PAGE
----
Sanjay Subhedar, founding Managing Director of Storm Ventures, and member of the Governing Board, ISB was at the Indian School of Business, and during his conversation with C Chitti Pantulu, former Director – Marketing and Communications, talked about the start-up environment in India, innovation landscape and the e-commerce space.
Chitti Pantulu: Innovation is coming from unseen quarters. And looking at it from where you are, the Valley being the epitome of innovation, do you see India ever getting anywhere close to that?
Sanjay Subhedar: There are two things. One, is that the US will continue to be the innovation hub for core technologies for a long time to come. The reason is that it has three elements that are unique to the US. They have a large defence department, with a big budget, with an ability to fund a lot of things that it is interested in. So if you look at it historically GPS, radar, laser, and DARPANET, which subsequently became the Internet and World Wide Web, were based on that. These technologies came from research that the defence department or DARPA funded for its own purposes. So it is unique that they have a lot of money to spend on fundamental research.
The second thing that we have in the US is probably the 100 best universities in the world which attract the brightest students to the Bachelors, the Masters and the Ph.D. Programmes. To be awarded a Ph.D. degree you have to invent something, you have to be unique. A large Ph.D. population at universities, working diligently to come up with innovation while being funded by the industry and through the defence department, helps the university. This is unique to the US.
The third element that the US has is its middle management in successful companies which can come in and take innovation and commercialise and scale it, make it affordable, make it reliable and so on so forth. You need these three elements for innovation to get out of the lab where you create.
I feel that the core technologies have done such a good job of delivering such high amounts of storage, bandwidth and compute power that now we need applications to harness those core technologies. And in those applications I think India can become an innovator. So it will not be core technologies but applications that will be disruptive to the way things are being done. Three areas that I am hopeful about are healthcare, education and government where technology can, and should, play a bigger role to reduce costs. India can play a role here because it has a good number of people. And you combine that with good quality, because we have very good engineering schools, and now enough good management schools. So that combination, with the English language skills, gives India an advantage in terms of people power.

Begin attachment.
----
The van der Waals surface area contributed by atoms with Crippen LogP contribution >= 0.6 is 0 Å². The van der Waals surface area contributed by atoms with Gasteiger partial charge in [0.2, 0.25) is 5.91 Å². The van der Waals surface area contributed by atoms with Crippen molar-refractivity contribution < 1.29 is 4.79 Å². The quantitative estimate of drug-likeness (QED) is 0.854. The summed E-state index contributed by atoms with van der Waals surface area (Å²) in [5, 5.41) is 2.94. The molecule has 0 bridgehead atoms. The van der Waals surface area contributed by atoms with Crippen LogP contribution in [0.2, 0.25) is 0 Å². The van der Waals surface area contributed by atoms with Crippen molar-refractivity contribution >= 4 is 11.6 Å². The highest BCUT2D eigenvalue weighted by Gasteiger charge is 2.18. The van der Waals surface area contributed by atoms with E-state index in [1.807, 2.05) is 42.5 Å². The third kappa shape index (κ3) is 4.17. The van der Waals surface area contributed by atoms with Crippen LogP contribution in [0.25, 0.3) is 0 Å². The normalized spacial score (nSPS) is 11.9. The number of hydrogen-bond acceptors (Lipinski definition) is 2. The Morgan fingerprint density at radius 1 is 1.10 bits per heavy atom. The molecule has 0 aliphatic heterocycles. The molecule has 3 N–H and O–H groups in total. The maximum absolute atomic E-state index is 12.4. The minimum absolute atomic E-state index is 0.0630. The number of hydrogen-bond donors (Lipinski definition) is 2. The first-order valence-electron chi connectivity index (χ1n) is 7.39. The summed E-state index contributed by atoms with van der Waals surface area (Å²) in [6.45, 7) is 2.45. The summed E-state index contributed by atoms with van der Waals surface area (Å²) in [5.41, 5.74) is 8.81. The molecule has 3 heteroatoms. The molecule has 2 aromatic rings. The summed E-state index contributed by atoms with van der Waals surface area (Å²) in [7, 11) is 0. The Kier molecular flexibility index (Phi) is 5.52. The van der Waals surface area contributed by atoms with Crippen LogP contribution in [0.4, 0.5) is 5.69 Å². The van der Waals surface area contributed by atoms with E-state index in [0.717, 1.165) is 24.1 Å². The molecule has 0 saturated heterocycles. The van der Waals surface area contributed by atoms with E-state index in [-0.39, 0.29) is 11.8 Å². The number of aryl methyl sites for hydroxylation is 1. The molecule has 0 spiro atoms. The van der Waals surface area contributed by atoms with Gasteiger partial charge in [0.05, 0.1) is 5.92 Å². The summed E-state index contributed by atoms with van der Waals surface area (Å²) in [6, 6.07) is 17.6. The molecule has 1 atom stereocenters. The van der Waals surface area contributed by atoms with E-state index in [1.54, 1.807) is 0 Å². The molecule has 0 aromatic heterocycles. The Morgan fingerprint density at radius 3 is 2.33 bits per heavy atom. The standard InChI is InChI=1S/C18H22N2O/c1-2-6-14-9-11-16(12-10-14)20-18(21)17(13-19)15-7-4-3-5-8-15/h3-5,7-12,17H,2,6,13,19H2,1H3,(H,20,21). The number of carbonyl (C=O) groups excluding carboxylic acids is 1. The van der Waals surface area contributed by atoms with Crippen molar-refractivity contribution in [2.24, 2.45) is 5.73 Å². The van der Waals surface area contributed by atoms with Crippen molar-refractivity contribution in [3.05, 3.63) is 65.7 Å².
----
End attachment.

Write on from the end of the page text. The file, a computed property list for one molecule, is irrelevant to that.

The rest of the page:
Talking about this entire start-up environment, currently we seem to be at a very interesting phase, particularly in the ecommerce and mobility space. But it also seems to be undergoing some kind of turbulence at this point of time particularly in India. Valuations seem to be on the down. What is your view on what is in store for this entire space?
It is interesting. I think that there are five or six so called unicorns in India which has never happened before. And two companies that have a very high profile are Snapdeal and Flipkart. They grew very quickly, and clearly the investors put in a lot of money in them that allowed those companies to offer goods at very cheap prices to the consumer. But now they have started running into trouble and that is where I think scaling the enterprise is important. This is what Dean Raj Srivastava and I have been talking about where I would like to see ISB become known for building managers or creating or helping managers scale enterprise.
What has happened is that after the US, the next big open market for any technology company is India. So what happens is that companies, like Amazon and Uber, companies will want to succeed in India and they will pour in a lot of money in to the country. And Amazon knows how to scale, they know how to do their logistics, they know how to do customer outreach and they know how to keep customers happy. So all of those things are something that we (Indian startups) are going to find an uphill task if they don’t learn fast. Otherwise they may not be able to sustain the valuations. They have already come down.
We have in the US probably the 100 best universities in the world which attract the brightest students to the Bachelors, Masters and the Ph.D. Programmes. To be awarded a Ph.D. you have to invent something, you have to be unique.
There is one other thing that I would like to know from an investor’s perspective. An interesting feature that one is seeing is the total breakdown of geography. What the Uber deal has actually shown is that the repercussions of amending one geography have an impact on another geography. And then, the other aspect is that business models don’t per se seem to be unique to geographies any more. Be it a Lyft in the US or an Ola in India, they are facing the same problems because of M&A activity that is going on elsewhere. So what has changed fundamentally?